Palm Harbor believes that all students – especially underperforming students – learn best when pedagogy is based on science-based principles. For targeted students, this means a scientifically-based curriculum, teaching methods responding to the unique leaning style of each individual, especially styles and materials related to gender. The rainbow of learning styles will be addressed by differentiated instructional techniques in every classroom. For children below grade level, remediation will be prescribed and implemented using proven techniques based on the RTI (Response To Intervention) model. All activities will encourage students to become life-long learners and visualize themselves as college graduates.
The PalmHarbor model for basic academics will be traditional. It will use both standard texts (e.g., Harcourt Houghten Mifflin Reading Series) which support the Sunshine State Standards, and innovative teaching methods (e.g., science-based RTI materials and supplements). Given our emphasis on differentiated and direct instruction, we will use the following “best practice” instructional modalities.
honors all students regardless of ability. Although conceived as a way to keep gifted children engaged in the general education curriculum, it is now viewed as a proactive, multilevel approach for diverse student populations. Tomlinson (2001) cites 5 classroom elements amenable to DIF to increase all students’ access to and achievement within the curriculum. (1) Content – what we teach; (2) Process – how students come to understand and obtain knowledge and skills; (3) Products – how students demonstrate what they learned; (4) Affect – how students link thought and emotion in learning; and (5) Learning Environment – how the classroom is structured and functions.
emphasizes drills and practice with immediate feedback; lessons precisely sequenced; fast paced; and well-rehearsed by the teacher. This is facilitated by Task Analysis, which deconstructs a learning task into its components. DI implies frequent assessments and is based on the theory of mastery learning where students do not move on until they master each concept. DI programs received the “highest” ranking for instructional effectiveness (Ellis, A. “Research on educational innovations,” Eye on Education, 2001).
involves frequent assessment of student progress in learning the objectives that make up the curriculum; that is, CBM looks at learning as it occurs in real time (not just when completed). This allows for quick adjustments in teaching methods and gives the student a better chance to achieve stated outcomes. CBM is thus sensitive to incremental changes in student performance. Studies report that students, whose teachers tailor instruction plans on CBM data, perform and achieve more than other students. We will use teacher-made materials for CBM as well as Brigance-criterion referenced indicators. (See, Steeker, “Effecting superior achievement using curriculum based measurement,” Learning Disabilities Research & Practice, 15, 2000.)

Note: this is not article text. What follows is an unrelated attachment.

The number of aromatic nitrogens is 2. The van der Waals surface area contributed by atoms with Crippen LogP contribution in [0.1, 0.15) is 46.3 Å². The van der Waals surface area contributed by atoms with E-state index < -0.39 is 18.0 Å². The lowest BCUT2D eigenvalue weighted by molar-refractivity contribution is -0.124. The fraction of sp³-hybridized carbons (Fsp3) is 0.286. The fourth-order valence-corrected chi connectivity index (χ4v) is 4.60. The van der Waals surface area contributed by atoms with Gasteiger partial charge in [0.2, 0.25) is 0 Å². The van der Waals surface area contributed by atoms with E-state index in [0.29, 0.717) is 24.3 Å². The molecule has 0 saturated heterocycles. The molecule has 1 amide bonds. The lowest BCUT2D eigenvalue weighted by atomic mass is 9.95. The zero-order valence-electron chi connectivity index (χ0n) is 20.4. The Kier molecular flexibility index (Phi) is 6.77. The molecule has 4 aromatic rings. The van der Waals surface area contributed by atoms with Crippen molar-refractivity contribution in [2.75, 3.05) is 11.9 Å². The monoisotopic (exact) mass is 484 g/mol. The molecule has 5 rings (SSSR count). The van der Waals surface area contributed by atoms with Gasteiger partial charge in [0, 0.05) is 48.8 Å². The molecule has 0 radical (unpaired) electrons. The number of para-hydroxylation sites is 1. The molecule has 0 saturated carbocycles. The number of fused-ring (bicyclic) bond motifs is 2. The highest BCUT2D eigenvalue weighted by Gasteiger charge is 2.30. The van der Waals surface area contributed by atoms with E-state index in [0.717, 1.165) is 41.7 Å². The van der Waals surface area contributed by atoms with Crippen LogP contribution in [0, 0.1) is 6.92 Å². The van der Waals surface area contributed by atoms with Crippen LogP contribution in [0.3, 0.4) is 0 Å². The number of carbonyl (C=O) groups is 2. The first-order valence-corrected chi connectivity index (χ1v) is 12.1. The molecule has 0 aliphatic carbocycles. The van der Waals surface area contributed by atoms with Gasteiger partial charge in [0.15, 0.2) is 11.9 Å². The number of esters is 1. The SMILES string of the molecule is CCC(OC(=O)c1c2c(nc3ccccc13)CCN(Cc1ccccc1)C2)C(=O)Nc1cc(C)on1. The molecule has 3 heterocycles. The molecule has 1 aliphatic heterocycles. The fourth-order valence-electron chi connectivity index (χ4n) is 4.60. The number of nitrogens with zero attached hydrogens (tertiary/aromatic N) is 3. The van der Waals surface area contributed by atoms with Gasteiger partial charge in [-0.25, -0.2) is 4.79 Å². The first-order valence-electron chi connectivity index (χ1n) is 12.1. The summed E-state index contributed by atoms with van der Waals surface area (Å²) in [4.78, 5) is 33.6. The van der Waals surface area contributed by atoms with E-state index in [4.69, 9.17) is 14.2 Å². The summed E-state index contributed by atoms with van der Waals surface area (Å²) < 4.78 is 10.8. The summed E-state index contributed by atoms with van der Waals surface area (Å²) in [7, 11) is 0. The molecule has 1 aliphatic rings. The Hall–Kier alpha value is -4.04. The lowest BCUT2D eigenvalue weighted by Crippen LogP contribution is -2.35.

Educational best practices acknowledge the efficacy of content enhancement when used with learning strategies that recognize the theories of multiple intelligences and the value of multi-sensory approaches. Palm Harbor teachers will use some of the more promising content enhancement approaches including guided notes, anchoring tables and other types of graphic organizers, mnemonic strategies, other task specific learning strategies, physical guides (e.g., rulers, sliders and blinders to help the student retain his place while reading), manipulatives for mathematics instruction, and multiple methods of introducing new materials.
Faculty will be trained in (a) the theories of multiple intelligences, (b) Gardner and Bloom’s taxonomy, and (c) learn to implement these theories in their classrooms.
Neurobiological research indicates that learning is an outcome of the modifications in the synaptic connections between brain cells. Primary elements of different types of learning are found in particular areas of the brain where corresponding transformations have occurred. Thus, various types of learning result in synaptic connections in different areas of the brain. For example, injury to the Broca's area of the brain will result in loss of ability to verbally communicate using proper syntax. Nevertheless, this injury will not remove the patient's understanding of correct grammar and word usage.
Gardner also observes that culture plays a large role in the development of intelligences. All societies value different types of intelligences. The cultural value placed upon the ability to perform certain tasks provides the motivation to become skilled in those areas. Thus, while particular intelligences might be highly evolved in many people in a particular culture, those same intelligences might not be as developed in other cultures.